Friday, December 15, 2006

Whacking MediaWiki's Monobook to Remove Logo

To get rid of the MediaWiki logo in the default monobook, do this.

  1. Edit skins/MonoBook.php and whack or comment out this section:
    <div class="portlet" id="p-logo">
    <a style="">text('logopath') ?>);"
    href="<?php echo htmlspecialchars($this->data['nav_urls']['mainpage']['href'])?>"
    title="<?php $this->msg('mainpage') ?>"></a>

    This removes the logo gif and also the image hyperlink.

  2. Edit skins/monobook/main.css to change the following:
    #column-one {
    /* padding-top: 160px;*/
    padding-top: 40px
    Use any value you like for the padding.

Wednesday, December 13, 2006

More JSP Hacking in JSF

Previously I put some notes on using JSP EL in JSF pages. The useful thing for me was that you could embed EL in JavaScript such as Google Map API calls. But this only goes so far. For example, suppose you want to iterate over a String array that is defined in your backing bean. You can't do the following, unfortunately:

for(i=0; i < ${mybean.myStrings.length} ; i++ ) { document.write(${mybean.myStrings[i]}) } </script> ${mybean.myStrings.length} will work (if I recall correctly). The problem is that the EL expression inside the loop must be evaluated on the server side when the JSP/JSF page is created, but the JavaScript is processed by the browser. If you really needed to do something like the above, you have to drive the loop with Java inside your JSF page. First, of course, you should realize your JSF backing session beans will be available in the usual way through the built-in JSP session object. <% MyBean mybean=(MyBean)session.getAttribute("mybean");
for(int i=0;i < mybean.myStrings.length;i++){

document.write(<% myBean.myString[i] %>);


This example is really artificial, of course, but there really are cases when I needed to do things like this. OK, probably there is a better way.

Monday, December 11, 2006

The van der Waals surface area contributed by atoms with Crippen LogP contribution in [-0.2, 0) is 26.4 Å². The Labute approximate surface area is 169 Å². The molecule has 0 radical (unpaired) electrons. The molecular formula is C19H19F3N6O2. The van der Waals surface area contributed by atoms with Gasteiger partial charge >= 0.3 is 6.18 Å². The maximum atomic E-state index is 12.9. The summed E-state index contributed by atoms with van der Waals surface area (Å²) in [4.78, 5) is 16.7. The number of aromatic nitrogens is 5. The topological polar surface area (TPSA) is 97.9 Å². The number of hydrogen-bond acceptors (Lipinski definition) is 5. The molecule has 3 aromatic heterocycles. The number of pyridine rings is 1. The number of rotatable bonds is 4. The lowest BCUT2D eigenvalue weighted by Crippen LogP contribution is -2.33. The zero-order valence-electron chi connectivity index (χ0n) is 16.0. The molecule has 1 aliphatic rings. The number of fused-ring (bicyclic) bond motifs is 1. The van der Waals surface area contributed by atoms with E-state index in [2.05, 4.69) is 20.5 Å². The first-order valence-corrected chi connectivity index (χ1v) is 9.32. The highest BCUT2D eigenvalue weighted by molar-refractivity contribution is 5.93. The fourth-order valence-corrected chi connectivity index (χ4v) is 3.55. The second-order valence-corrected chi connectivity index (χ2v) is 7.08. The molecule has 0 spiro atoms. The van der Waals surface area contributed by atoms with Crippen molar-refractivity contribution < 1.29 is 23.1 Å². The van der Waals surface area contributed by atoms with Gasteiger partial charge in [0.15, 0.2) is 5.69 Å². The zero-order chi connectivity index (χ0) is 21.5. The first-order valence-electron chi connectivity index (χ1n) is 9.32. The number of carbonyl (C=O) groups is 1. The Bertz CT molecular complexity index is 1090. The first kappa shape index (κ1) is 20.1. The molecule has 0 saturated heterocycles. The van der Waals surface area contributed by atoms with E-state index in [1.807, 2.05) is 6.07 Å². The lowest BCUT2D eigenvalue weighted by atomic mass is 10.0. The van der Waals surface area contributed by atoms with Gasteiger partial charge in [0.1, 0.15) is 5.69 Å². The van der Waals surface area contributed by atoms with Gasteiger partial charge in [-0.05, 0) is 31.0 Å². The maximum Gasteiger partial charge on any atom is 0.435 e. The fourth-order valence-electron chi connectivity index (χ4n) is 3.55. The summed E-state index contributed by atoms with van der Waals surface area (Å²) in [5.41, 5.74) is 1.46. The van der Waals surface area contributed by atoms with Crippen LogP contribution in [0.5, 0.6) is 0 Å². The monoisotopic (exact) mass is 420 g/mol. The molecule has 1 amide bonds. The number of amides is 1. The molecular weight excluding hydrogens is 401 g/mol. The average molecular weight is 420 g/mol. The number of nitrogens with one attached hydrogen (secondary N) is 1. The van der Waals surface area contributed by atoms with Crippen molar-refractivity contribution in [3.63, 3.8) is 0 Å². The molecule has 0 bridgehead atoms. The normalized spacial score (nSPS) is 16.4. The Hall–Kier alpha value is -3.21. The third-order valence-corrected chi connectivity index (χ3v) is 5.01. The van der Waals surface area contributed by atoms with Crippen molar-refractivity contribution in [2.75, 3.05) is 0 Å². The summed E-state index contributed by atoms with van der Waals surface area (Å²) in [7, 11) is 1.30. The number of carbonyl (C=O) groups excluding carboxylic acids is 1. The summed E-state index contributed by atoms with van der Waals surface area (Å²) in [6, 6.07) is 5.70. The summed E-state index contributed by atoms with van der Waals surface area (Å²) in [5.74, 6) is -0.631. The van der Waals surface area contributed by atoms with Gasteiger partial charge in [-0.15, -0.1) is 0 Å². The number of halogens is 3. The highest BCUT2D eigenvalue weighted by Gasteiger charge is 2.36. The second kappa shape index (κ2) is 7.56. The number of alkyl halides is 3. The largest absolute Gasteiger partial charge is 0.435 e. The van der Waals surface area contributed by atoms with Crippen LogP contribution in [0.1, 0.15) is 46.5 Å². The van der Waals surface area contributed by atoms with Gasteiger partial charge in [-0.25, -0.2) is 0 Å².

Gnuplot + PNG on MacBook Pro

Some notes on getting Gnuplot to print PNG on my Mac: I used Gnuplot 4.0.0, which installed with no problems, but Mac doesn't have the required zlib and png libraries (or at least they weren't in /usr/local, where ./configure could find them).

So the steps are
  1. Get zlib, run ./configure, make and then sudo make install.
  2. Get png, run ./configure, make and sudo make install
  3. And then reinstall gnuplot with ./configure, make, sudo make install.
I used libpng-1.2.14 and zlib-1.2.3. Google to find the tar files. I also for fun set CC=cc instead of the default gcc that ./configure gives you. It all seems to work.

Friday, December 08, 2006

Dirty Tricks with JSF and JSP EL

JSF's great weakness is that you often need to break out of the JSF tag library cocoon when developing the web pages to be rendered. For example, let's say you need to pass a variable value that is set in your backing been to some section of JavaScript. The JSP 2.x Expression Language is the way to do this. It requires Tomcat 5.x, so if you are still using Tomcat 4...well, the first decade of the 21st century is winding down. It's time to upgrade.

Anyway, you probably are already set up to do this. So lets assume you have to set a value in a Google Map object from your backing bean:

... GPoint (-117.24, 33.03),10);

In a JSF application, the lat/lon values (33.03, -117.24) will be in something like a class, which you call mapBean in your faces-xml.config file. So how do you get these values into the JavaScript? You do it with JSP EL (not JSF EL). This will be active in your page unless you explicitly turn it off (and why would you do that?) so just place your javascript fragment inside the f:view tags and then use GPoint(${mapBean.valueY}, ${mapBean.valueX}),10);

There is one dirty (or crafty, if you prefer) trick to this: you need to initialize the mapBean object in the page. JSF normally takes care of this in the process of rendering its own EL expressions, or you could do it explicitly the JSP way (I suppose). But let's say you want to use JSP EL exclusively for your page (and avoid the obscurities of JSF tags), or perhaps you just don't have any JSF tags in this particular page. The problem is that the mapBean object will not be instantiated in the page--mapBean.valueY will return an empty String. To work around this, you could use the following evil shortcut:

<h:outputText value="#{mapBean.valueX}" rendered="false"/>

The actual value you use here doesn't matter (it doesn't need to be valueX, could be any other property in mapBean). This will force the mapBean object to be initialized and yet won't render the associated value.